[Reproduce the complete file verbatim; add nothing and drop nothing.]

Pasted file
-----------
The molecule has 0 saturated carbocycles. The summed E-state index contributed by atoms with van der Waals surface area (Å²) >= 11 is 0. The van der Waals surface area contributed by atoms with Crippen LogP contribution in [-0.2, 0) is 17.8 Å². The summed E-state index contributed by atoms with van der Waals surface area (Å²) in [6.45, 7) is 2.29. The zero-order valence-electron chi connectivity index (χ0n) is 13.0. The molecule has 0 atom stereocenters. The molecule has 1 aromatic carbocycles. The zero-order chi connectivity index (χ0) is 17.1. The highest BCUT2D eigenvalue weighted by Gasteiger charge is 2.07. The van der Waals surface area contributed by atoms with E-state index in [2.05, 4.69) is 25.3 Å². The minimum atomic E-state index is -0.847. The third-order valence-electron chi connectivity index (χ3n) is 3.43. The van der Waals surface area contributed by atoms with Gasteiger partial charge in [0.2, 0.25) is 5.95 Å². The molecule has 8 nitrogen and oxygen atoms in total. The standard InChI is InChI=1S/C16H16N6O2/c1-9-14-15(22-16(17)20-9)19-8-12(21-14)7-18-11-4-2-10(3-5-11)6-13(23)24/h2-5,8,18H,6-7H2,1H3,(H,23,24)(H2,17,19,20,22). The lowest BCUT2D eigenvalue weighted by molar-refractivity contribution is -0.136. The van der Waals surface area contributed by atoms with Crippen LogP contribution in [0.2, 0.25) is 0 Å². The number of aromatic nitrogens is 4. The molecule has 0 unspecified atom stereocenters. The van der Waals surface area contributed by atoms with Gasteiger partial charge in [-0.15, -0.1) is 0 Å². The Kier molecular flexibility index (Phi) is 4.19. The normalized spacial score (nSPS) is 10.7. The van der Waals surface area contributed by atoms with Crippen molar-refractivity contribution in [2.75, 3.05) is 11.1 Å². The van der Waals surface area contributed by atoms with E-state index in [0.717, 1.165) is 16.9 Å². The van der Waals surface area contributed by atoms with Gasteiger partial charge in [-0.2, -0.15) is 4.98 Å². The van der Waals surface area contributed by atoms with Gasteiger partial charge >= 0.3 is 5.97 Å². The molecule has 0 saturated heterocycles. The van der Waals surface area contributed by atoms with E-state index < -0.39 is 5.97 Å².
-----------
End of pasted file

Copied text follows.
The molecule has 0 saturated carbocycles. The summed E-state index contributed by atoms with van der Waals surface area (Å²) >= 11 is 0. The van der Waals surface area contributed by atoms with Crippen LogP contribution in [-0.2, 0) is 17.8 Å². The summed E-state index contributed by atoms with van der Waals surface area (Å²) in [6.45, 7) is 2.29. The zero-order valence-electron chi connectivity index (χ0n) is 13.0. The molecule has 0 atom stereocenters. The molecule has 1 aromatic carbocycles. The zero-order chi connectivity index (χ0) is 17.1. The highest BCUT2D eigenvalue weighted by Gasteiger charge is 2.07. The van der Waals surface area contributed by atoms with E-state index in [2.05, 4.69) is 25.3 Å². The minimum atomic E-state index is -0.847. The third-order valence-electron chi connectivity index (χ3n) is 3.43. The van der Waals surface area contributed by atoms with Gasteiger partial charge in [0.2, 0.25) is 5.95 Å². The molecule has 8 nitrogen and oxygen atoms in total. The standard InChI is InChI=1S/C16H16N6O2/c1-9-14-15(22-16(17)20-9)19-8-12(21-14)7-18-11-4-2-10(3-5-11)6-13(23)24/h2-5,8,18H,6-7H2,1H3,(H,23,24)(H2,17,19,20,22). The lowest BCUT2D eigenvalue weighted by molar-refractivity contribution is -0.136. The van der Waals surface area contributed by atoms with Crippen LogP contribution in [0.2, 0.25) is 0 Å². The number of aromatic nitrogens is 4. The molecule has 0 unspecified atom stereocenters. The van der Waals surface area contributed by atoms with Gasteiger partial charge in [-0.15, -0.1) is 0 Å². The Kier molecular flexibility index (Phi) is 4.19. The normalized spacial score (nSPS) is 10.7. The van der Waals surface area contributed by atoms with Crippen molar-refractivity contribution in [2.75, 3.05) is 11.1 Å². The van der Waals surface area contributed by atoms with E-state index in [0.717, 1.165) is 16.9 Å². The van der Waals surface area contributed by atoms with Gasteiger partial charge in [-0.2, -0.15) is 4.98 Å². The van der Waals surface area contributed by atoms with Gasteiger partial charge >= 0.3 is 5.97 Å². The molecule has 0 saturated heterocycles. The van der Waals surface area contributed by atoms with E-state index < -0.39 is 5.97 Å².